We say that, but anything can change, especially these days. What you want to watch is the key red resistance line at the top. That’s to let you know that we’re trending along at the same pace. Once you break out of that, it’s an even more euphoric rise. And it’s going to come crashing down at some point.
But we look at the green support line, and that is the main one we want to see it hold. As long as NIO can hold that, we want to keep this on our Bank It list and watch this stock head higher and make a run up to around $86 a share.
But if it breaks below that, then look out, because when you see massive rallies like this, this stock could fall back down to, say, the teens. That’s a 70% drop for the stock to get back to the teens. And it was trading there just a few months ago.
It’s not unrealistic to see these big, massive runs and to see a massive drop like that because I mentioned the dotcom bubble earlier. The runs that we saw then were absolutely incredible. Everybody just wanted to have a dotcom in their name, and shares were running up.
After that, though, the stocks that didn’t go bankrupt (which, a lot of them did) — not saying NIO or these others are going to go bankrupt — it took them years, even decades to come back to those pre-peak levels.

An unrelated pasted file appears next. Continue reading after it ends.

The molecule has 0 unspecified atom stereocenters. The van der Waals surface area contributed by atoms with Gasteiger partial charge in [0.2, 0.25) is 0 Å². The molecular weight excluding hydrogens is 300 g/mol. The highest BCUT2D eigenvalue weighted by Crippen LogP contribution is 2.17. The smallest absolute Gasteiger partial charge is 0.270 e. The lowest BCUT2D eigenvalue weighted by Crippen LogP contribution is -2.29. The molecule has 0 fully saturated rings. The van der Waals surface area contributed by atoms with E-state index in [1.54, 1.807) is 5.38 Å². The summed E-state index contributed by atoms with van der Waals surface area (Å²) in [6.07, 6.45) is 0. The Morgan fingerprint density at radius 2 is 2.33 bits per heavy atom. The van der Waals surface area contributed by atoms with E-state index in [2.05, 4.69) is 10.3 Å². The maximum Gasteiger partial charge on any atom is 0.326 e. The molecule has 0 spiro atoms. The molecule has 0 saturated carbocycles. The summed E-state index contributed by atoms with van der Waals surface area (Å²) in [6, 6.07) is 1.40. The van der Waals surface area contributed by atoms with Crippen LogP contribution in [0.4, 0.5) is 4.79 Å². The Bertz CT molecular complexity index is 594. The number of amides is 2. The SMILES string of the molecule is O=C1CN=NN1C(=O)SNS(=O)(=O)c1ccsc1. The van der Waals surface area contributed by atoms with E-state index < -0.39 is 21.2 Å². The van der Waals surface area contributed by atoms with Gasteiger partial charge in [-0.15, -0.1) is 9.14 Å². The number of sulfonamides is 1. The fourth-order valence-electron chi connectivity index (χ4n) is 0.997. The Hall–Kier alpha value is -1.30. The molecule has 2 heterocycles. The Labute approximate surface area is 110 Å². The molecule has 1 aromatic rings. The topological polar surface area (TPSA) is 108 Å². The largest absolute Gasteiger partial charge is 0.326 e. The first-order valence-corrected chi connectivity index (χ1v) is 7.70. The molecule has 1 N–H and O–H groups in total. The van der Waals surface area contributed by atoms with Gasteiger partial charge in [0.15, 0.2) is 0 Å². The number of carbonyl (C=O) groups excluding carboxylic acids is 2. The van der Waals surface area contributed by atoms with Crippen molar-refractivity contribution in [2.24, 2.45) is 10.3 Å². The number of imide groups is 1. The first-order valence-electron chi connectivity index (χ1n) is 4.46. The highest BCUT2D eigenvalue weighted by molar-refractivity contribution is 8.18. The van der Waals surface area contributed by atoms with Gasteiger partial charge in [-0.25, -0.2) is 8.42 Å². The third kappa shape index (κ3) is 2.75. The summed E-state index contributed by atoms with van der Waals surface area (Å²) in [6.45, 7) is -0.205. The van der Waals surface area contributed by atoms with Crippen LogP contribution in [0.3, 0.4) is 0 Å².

This is not the same thing. This is a legitimate company that’s selling vehicles and has the support of the Chinese government. This stock is on our Bank It list for now. If you’re looking at a stock like NIO or even Tesla and thinking that now’s the time to get it in for the long term, that’s not how I would want to play this.
If you are looking at these stocks, even if you want to have exposure long term, you have to think short term now, just trading the stock until it gets to a level that you’d say, “All right, I’m ready to dump my chips in and hold this for the long term.” I just don’t think we’re there yet.
For now, we want to continue to watch our key levels and play these stocks as they’re trading stocks. Because that’s what the market’s handling them as, judging by the massive rallies that we’ve seen.
And that’s just how you’re going to be able to keep your shirt on. In case they see these massive 50% to 70% drops in a short time period, you’ll be able to trade then. And as it pulls back, you can start to average into this trade for the long term, because you want to bet on NIO and Tesla going higher in the years to come.
That’s all for today.
If you have any questions or comments, you can reach me and my team at WeeklyOptionsCorner@BanyanHill.com.
Chad Shoop, CMT
Editor, Quick Hit Profits